Learning to Read - Teaching Your Child At Home
It’s never too early to begin teaching your child how to read. This is one of the more important and rewarding gifts you can give to your child. By encouraging children to read, you will open the doors to a whole world of information and knowledge.
Children first learn to love reading by having stories read to them aloud. They soon want to learn how to read them selves, and you can encourage this by pointing out the pictures in the books and calling them by their names. You will soon find that your child loves to join in. You can also follow each word with your finger, this way your child will start to recognize the letters of the alphabet and what each letter sounds like.
Why read to my child?
The more you talk to your child, the better it is for their communication development. Reading to your child helps build their vocabulary and imagination. It also develops your child’s self-confidence, and leads to success in school. A child’s language skills are related to the words they hear every day, so children whose parents talk to them every day develop their communication skills quicker than others. Children really enjoy story time as "quality time" with their parents focusing on them.
How do I teach my child to read?
Learning the alphabet forms the basics of your child’s reading, writing and language skills. Children learn to read by relating a sound to a letter. Pre-kindergarten children can learn the names, shapes and sounds of each letter at home. If you have more than one child, it is important to spend some time reading to each child individually and at their own level.
You can teach your child the alphabet using books, flash cards and toys. Make reading fun by teaching your child to draw each letter. Also get your child to say the names and sounds of each letter. Remember though, it is more important to teach your child to enjoy reading at an early age, rather than focusing on learning phonics.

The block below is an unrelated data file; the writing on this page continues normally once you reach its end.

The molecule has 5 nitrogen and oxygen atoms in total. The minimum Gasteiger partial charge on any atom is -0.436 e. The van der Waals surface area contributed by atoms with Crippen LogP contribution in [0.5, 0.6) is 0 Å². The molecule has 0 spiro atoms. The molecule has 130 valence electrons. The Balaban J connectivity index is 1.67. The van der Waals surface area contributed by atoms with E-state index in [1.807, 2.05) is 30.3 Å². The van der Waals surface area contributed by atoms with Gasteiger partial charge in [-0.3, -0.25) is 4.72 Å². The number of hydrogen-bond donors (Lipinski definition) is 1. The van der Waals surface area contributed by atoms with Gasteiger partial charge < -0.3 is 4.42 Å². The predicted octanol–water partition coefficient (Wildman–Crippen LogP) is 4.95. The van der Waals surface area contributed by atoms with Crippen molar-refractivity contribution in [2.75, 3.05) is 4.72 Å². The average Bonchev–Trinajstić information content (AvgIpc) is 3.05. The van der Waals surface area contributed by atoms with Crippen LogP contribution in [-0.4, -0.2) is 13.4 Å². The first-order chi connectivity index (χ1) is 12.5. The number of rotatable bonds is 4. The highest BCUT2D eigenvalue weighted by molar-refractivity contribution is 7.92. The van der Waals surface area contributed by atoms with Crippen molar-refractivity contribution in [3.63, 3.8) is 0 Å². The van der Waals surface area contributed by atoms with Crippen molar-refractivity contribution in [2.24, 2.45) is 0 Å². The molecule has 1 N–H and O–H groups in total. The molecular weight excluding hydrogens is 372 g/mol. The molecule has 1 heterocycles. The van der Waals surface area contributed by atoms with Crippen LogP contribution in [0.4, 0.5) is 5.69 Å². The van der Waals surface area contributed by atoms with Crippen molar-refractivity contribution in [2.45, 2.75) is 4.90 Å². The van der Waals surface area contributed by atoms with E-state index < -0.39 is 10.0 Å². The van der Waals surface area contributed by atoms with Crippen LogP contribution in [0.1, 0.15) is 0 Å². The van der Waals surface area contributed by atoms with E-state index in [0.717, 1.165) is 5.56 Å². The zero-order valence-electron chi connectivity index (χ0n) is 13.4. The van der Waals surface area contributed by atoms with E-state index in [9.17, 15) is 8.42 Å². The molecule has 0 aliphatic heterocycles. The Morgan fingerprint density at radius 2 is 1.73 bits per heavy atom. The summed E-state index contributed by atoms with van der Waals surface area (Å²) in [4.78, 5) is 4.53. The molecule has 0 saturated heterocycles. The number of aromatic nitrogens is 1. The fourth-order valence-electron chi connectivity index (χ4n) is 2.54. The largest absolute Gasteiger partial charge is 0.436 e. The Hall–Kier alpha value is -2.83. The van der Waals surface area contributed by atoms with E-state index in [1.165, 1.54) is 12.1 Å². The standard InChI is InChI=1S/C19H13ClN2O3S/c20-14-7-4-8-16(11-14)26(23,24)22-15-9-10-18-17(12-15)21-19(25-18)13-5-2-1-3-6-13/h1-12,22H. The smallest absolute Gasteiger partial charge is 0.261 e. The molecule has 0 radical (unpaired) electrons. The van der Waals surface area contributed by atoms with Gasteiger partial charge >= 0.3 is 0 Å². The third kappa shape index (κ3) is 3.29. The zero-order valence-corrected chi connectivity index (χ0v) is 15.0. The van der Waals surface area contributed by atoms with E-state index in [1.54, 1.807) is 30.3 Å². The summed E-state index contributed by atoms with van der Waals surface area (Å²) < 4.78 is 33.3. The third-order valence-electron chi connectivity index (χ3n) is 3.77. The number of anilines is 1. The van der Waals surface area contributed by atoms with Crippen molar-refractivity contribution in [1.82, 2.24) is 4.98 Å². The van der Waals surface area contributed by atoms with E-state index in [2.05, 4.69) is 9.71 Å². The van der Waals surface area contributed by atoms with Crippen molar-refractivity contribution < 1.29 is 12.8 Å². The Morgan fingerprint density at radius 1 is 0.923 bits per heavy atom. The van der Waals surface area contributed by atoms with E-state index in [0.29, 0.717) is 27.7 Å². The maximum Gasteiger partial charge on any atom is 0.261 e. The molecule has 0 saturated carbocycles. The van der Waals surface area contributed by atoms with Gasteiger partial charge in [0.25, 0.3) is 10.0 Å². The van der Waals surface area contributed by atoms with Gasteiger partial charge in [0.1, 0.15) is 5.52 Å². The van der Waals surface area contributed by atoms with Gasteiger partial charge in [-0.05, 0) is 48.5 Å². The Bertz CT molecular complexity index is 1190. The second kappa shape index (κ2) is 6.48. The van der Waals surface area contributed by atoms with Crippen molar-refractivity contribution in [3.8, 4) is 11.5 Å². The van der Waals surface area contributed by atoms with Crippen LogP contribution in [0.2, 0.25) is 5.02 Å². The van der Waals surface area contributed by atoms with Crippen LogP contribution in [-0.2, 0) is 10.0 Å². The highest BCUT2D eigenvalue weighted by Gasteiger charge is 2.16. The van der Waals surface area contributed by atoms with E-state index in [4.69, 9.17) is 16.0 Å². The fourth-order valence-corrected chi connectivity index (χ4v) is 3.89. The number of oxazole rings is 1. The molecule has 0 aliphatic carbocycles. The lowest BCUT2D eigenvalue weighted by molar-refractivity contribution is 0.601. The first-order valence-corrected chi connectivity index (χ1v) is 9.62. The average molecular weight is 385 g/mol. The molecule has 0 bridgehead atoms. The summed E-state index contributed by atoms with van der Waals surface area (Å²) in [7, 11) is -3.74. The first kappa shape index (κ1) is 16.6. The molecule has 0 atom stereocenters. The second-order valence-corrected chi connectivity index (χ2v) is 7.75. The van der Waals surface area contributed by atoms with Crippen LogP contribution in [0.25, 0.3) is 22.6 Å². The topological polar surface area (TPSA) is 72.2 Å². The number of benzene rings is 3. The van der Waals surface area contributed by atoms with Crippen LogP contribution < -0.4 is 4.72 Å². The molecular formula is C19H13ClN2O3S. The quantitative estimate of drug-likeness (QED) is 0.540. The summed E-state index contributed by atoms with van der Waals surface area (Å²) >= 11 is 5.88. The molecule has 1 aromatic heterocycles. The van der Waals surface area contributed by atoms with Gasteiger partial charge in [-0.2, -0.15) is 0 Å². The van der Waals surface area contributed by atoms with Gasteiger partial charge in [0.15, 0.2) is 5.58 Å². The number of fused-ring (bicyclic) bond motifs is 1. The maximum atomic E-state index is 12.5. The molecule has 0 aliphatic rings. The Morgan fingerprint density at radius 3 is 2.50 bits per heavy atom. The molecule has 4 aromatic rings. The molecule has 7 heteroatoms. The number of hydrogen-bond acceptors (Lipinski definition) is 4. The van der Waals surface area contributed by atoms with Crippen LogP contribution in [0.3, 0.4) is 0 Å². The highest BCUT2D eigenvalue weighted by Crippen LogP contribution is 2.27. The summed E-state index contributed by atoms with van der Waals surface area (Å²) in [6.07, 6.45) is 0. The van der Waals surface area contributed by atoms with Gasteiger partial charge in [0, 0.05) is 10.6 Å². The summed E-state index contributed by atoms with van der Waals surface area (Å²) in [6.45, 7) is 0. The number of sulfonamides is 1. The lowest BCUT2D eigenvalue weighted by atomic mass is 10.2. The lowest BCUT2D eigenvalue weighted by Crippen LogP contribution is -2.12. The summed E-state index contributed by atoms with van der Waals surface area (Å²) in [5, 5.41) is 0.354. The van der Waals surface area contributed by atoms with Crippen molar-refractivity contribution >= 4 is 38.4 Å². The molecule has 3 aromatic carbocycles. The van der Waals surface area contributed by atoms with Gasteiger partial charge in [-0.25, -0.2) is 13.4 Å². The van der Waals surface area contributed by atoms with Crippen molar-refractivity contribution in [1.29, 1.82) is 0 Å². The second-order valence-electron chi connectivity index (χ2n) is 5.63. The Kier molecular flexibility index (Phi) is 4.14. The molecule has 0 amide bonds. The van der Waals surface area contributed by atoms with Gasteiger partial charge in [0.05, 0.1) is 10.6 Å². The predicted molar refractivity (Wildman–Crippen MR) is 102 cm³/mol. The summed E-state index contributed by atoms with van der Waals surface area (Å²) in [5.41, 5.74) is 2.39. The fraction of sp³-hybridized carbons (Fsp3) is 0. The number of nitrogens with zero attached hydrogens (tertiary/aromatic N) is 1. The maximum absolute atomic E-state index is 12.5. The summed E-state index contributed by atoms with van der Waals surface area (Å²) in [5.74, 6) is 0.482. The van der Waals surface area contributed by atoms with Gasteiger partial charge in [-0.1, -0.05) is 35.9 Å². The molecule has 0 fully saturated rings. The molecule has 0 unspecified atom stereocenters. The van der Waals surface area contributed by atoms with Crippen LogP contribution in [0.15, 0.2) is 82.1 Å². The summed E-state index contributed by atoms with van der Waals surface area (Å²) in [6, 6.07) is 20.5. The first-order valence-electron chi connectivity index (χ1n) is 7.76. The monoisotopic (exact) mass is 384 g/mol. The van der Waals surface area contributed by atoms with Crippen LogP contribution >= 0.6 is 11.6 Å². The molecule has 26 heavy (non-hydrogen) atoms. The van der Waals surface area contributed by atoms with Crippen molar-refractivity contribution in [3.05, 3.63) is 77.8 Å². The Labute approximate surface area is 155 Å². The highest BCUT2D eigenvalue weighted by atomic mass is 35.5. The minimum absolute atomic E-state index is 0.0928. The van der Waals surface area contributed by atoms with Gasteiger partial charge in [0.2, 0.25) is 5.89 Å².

What type of books should I read?
It is important that your child enjoys reading, so be patient and encourage them to interact. Very young babies learn the rhythm of language by listening to their parents reading aloud, so at this stage you can ready any of your own books, magazines or Newspapers. As your child grows you can start reading picture books to them. If some days your child seems to be distracted and loses interested, take a break and next time try another story.
Many children enjoy hearing the same stories over and over again. Don't get frustrated with repetition, it is great your child is showing an interest and something in this story is obliviously appealing to your child’s imagination. Once your child has learned some of the basics of the alphabet you can continue to read books aloud that are beyond your child’s reading level, this encourages your child to learn further.
How to quickly print these notes and guidelines:
Use your mouse to highlight all of text that you want to print out. Then copy/paste that text into a text-only editor on your computer. For example, Notepad, a common text editor included with all versions of Microsoft Windows, and found in Start, All Programs, Accessories. Then click on "File" in the top left corner of the Notepad document, and click on "Print".